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Author Topic: Got my Lister  (Read 4410 times)
jotec
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« on: September 20, 2009, 01:32:58 PM »

Just been and collected the Cs for te CHP project.




Well pleased.
Now to build the shed then get it running.
D ick
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Aiming to reduce dependency on 'mains energy'. Own bio for 40k miles, solar water heating (DIY),  CHP done blog at http://www.dpks.co.uk/CHP/main.htm (not always up to date!)
martin
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« Reply #1 on: September 20, 2009, 01:44:13 PM »

Excellent - hours of fun there! Wink
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Unpaid volunteer administrator and moderator (not employed by Navitron) - Views expressed are my own - curmudgeonly babyboomer! - http://www.farmco.co.uk
RichardKB
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« Reply #2 on: September 20, 2009, 08:20:32 PM »

Green with envy here.

Rich
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iann41
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« Reply #3 on: September 21, 2009, 08:05:03 AM »

You'll be able to power the bio plant from the lister, so even cheaper fuel.

And even some machinery from that large belt pulley.
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jotec
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« Reply #4 on: September 21, 2009, 08:21:38 AM »

Very tempted to run a saw from it. It came with a corn grinder so that may have to be restored!
I have always intended to try heating the processor with the waste heat but that will come after the 'main' part of the CHP is up an running.
Making a jib strip puller today to get the flywheels off (hopefully) and bringing the digger home to start digging out for the 'bunker'.
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Aiming to reduce dependency on 'mains energy'. Own bio for 40k miles, solar water heating (DIY),  CHP done blog at http://www.dpks.co.uk/CHP/main.htm (not always up to date!)
desperate
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« Reply #5 on: September 21, 2009, 08:44:07 PM »

Hi jotec

you obviously don,t need the inspiration, but I thought you might like this, seen at the IOW steam fair while on our hols

Desperate


* IMG_0929.JPG (101.72 KB, 811x540 - viewed 680 times.)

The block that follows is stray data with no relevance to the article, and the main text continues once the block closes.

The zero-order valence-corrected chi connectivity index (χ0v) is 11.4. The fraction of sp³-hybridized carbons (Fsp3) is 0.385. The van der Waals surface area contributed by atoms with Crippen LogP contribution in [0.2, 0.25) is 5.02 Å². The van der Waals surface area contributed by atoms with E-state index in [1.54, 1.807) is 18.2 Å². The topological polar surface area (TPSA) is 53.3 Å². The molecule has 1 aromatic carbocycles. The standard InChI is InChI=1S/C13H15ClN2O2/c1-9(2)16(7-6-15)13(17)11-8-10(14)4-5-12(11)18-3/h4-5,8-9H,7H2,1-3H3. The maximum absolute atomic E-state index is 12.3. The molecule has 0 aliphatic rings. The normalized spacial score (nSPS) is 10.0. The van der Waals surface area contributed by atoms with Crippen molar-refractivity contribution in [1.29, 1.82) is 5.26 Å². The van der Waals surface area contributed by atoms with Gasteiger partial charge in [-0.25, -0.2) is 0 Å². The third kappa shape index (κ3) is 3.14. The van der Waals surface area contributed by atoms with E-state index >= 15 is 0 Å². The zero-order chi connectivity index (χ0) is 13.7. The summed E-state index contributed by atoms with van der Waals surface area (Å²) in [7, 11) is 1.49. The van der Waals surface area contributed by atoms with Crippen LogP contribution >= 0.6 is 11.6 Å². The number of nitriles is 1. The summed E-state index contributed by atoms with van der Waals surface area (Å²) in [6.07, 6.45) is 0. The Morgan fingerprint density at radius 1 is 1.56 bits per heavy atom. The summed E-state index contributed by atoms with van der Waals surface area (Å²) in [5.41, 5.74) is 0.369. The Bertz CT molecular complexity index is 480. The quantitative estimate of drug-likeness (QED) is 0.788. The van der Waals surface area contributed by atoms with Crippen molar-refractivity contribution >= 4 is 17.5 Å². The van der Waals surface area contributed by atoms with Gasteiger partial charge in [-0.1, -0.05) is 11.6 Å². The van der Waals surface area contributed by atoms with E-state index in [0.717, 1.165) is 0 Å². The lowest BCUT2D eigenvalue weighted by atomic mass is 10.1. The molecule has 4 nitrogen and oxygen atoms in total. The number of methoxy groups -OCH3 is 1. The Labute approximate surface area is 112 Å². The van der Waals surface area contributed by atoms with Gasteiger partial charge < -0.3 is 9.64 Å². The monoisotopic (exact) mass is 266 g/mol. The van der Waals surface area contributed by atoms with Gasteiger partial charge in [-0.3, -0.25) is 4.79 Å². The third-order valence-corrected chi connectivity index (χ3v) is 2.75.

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guydewdney
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« Reply #6 on: September 21, 2009, 10:17:42 PM »

Just how long can pipes be run for CHP heat recovery? I have a lister CS (thanks woodenstop) that now runs (minor rebuild) and a shed which is a LongWay (tm) from the house. If the cooling was plumbed into the solar coil - would it work over 200 metres? with 'normal' 25mm insulation? Could I use garden hose to economise for that length? (incedently - got charged 6 quid for 2 metres of 15mm bore, 25mm wall grey insulation today  Shocked )

And I have a belt drive cast iron saw bench  Cool thats 100+ years old and works great. Currently runs off a LS1 (Ithink) 1.5hp lister engine - but needs more for the 30" saw  Shocked so would connect to the lister CS when I have time

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Pic of wheel on day 1
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Ivan
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« Reply #7 on: September 21, 2009, 10:26:41 PM »

might work if you transferred the heat in batch-mode. ie, you accumulate heat in a tank local to the generator. When tank hits 90C, you transfer the heat quickly to a good heatsink in the house (could even simply pump the hot water from one tank to another), thus minimising time for heatloss in transit
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knighty
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« Reply #8 on: September 21, 2009, 10:39:32 PM »

200meters there and back or each way ?

if you use smaller hose - like hose pipe etc.. then you should have a lot less heat loss ?

hose pipe is about 10mm yeah ?

really depends on how long you plan to run the engine for.... if you're only going to run it for a few hours then I think Ivan's heating up a tank and then transferring the heat would be the best system....

but if you're going to have it running for longer I'd think you'd be best off with a continuous pump going pumping the water around through say 10mm pipe/hose?

I don't have any figures to back it up, but don't think 10mm hose well insulated, inside a bigger tube (like frotters bog pipe) underground will lose much heat ?

also, if you;re running an exhaust heat exchanger too, I wouldn't worry too much about the heat loss... you'll have tonnes of heat to play with ?
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petertc
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« Reply #9 on: September 22, 2009, 01:34:17 PM »

With small pipe you will have a lot of frictional loss in the pipe so you will need to run at higher pressure to over come this
20mm bore at 0.5 l/s is .9 bar per 1000 meters of pipe so over 200 meters about 0.225 bar. i.e. 2.25 meters of head.